I'm not going to talk about the psychic or mesmerist much here. The psychic gets to be the magic and magic item section, and it's a mixed bag. Mesmerist just isn't a class I much care to play (outside of one archetype), so I haven't spent much time looking at it.
Spiritualists get a nice chunk of stuff, a fun new emotional focus (and rules for using it with older archetypes). Two new archetypes, one bringing in some black blade magus fun, and a phantom animal one. I have intentions of using the phantom blade, the totemist I might if an appropriate campaign comes up. My only real problem with either is they lose emotional focus (something I enjoy about the flavor of the class).
Medium gets a fun new archetype. It doesn't really address any issues with the class, might even make some of them worse (forcing taboo). It get's fun abilities and has cool flavor though. Look for a thematic campaign to use it in.
Kineticist gets a lot of expanded selections. The invocations are a cool idea, and possibly a good tool for the future, but the feat look for most characters is disappointing. More talents, especially for wood and void is nice. Wood's new simple blast is disappointing, and makes for a (mostly) true pacifist if taken as your first. Not practical but interesting choice. More blade abilities make the melee fan happy. Speaking of which the Kinetic Knight is everything I ever wanted for the Kineticist, not just supporting but encouraging a strength based build, nice defensive features. I've already started playing one and it's one of m favorite builds. The lack of form infusions can be limiting somewhat though.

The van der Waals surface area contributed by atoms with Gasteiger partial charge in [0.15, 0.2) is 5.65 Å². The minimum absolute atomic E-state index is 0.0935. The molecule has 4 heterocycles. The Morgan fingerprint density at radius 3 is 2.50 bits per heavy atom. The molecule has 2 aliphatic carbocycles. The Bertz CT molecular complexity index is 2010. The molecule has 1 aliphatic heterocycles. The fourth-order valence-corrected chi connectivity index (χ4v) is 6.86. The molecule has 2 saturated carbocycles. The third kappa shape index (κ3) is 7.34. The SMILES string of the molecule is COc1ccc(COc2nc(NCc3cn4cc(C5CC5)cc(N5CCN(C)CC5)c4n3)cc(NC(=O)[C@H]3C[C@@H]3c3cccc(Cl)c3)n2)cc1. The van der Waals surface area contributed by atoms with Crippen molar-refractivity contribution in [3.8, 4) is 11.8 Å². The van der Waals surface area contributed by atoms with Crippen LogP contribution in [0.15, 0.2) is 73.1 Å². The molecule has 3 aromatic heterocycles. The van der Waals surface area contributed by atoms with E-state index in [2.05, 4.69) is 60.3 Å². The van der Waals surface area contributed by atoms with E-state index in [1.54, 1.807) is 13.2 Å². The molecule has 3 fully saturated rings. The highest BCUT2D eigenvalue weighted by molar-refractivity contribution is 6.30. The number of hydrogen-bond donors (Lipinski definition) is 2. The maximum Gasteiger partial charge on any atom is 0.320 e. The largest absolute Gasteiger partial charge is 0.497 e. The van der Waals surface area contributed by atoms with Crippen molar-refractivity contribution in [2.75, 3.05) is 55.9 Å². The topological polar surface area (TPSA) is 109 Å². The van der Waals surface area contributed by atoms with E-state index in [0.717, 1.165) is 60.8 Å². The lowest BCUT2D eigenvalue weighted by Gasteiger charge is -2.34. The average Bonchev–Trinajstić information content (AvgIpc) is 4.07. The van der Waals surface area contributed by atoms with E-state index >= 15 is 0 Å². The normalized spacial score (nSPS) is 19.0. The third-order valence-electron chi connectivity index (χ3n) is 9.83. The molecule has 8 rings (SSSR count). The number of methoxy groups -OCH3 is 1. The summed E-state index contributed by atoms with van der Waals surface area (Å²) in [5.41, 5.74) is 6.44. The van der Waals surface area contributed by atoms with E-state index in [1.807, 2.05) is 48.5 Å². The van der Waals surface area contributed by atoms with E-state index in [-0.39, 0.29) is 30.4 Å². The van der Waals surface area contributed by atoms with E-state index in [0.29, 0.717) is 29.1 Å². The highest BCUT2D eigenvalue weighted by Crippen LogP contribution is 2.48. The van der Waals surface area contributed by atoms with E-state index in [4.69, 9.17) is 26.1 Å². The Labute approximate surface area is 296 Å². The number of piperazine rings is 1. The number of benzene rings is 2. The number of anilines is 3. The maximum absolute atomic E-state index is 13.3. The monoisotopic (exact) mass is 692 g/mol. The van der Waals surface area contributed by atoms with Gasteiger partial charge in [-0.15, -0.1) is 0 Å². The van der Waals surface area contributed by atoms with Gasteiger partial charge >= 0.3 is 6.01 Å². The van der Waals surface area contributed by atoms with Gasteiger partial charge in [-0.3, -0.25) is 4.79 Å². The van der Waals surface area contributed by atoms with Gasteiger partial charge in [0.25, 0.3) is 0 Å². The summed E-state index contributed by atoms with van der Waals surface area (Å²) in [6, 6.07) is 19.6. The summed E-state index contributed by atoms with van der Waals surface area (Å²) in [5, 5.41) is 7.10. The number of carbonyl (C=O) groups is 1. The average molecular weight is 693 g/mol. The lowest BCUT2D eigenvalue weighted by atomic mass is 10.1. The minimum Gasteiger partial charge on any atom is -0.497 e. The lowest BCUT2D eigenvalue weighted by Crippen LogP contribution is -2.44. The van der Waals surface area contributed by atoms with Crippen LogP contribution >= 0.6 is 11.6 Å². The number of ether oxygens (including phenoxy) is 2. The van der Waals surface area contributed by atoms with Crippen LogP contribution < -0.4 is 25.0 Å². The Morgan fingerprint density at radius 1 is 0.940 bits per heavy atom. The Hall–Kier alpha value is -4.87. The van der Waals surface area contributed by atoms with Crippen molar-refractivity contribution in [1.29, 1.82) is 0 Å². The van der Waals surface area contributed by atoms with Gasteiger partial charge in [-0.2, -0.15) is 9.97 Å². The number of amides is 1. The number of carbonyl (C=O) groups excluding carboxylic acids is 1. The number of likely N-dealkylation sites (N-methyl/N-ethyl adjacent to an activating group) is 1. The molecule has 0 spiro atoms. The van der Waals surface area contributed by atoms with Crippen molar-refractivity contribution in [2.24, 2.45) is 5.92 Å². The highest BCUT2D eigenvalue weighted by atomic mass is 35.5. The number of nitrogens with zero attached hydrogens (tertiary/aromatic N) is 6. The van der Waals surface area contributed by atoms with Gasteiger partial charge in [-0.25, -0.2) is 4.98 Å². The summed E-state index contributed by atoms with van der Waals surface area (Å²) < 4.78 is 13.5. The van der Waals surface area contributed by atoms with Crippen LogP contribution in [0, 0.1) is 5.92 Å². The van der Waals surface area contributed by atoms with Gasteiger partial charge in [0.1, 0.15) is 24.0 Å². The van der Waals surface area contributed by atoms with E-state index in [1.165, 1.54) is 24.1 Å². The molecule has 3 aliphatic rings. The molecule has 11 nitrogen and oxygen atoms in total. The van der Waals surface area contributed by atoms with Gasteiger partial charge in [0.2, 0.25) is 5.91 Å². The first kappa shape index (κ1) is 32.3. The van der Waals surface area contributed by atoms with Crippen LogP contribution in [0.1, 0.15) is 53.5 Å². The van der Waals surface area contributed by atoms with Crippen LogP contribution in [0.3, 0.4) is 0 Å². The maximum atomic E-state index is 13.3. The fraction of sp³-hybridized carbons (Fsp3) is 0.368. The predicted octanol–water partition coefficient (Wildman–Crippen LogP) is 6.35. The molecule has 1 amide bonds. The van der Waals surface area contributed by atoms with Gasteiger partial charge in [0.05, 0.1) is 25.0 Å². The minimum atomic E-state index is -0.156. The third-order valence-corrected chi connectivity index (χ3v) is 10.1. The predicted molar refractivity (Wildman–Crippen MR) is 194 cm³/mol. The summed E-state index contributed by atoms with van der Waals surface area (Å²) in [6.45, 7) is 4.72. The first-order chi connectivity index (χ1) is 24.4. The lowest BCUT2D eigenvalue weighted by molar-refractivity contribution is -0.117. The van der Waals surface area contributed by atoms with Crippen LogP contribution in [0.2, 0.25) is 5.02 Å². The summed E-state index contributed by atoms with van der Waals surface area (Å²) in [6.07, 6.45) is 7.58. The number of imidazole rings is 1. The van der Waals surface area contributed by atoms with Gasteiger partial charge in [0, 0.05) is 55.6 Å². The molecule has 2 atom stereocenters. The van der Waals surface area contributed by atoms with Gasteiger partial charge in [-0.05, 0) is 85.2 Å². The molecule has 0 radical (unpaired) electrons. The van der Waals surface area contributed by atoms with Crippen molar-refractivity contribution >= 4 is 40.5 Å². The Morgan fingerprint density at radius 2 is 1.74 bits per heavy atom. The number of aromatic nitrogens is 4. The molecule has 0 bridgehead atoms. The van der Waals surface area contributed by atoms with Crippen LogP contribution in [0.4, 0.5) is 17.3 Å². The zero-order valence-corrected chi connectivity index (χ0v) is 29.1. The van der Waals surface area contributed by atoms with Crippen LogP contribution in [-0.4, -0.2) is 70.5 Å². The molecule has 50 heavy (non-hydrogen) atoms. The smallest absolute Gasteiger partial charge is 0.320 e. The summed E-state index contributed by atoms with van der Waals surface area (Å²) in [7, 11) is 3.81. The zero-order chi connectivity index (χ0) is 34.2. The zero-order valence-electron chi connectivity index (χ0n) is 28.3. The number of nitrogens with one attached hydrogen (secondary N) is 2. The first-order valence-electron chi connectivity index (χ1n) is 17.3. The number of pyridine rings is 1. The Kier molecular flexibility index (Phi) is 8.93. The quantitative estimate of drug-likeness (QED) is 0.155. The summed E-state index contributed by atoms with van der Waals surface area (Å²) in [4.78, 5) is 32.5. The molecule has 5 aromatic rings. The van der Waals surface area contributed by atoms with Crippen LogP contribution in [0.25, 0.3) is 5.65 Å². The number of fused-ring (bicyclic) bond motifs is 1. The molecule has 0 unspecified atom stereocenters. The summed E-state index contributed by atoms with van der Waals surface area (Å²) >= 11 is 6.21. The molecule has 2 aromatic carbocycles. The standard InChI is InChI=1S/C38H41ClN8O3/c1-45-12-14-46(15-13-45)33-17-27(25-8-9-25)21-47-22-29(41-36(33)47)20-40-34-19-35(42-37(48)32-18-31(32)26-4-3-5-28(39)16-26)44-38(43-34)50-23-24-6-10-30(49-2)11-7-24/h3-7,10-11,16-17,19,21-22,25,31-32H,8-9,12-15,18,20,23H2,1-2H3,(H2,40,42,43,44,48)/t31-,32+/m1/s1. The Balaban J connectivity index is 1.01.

Occultist is another nice package here. The panopolies are great. Between giving you a way to go deeper into your spell list with out giving up too much versatility and some nice new focus powers. the archetype to support them is a nice addition too.
Overall a great book that supported the four psychic classes I care about in fun ways, and inspiring at least 4 new characters I want to play.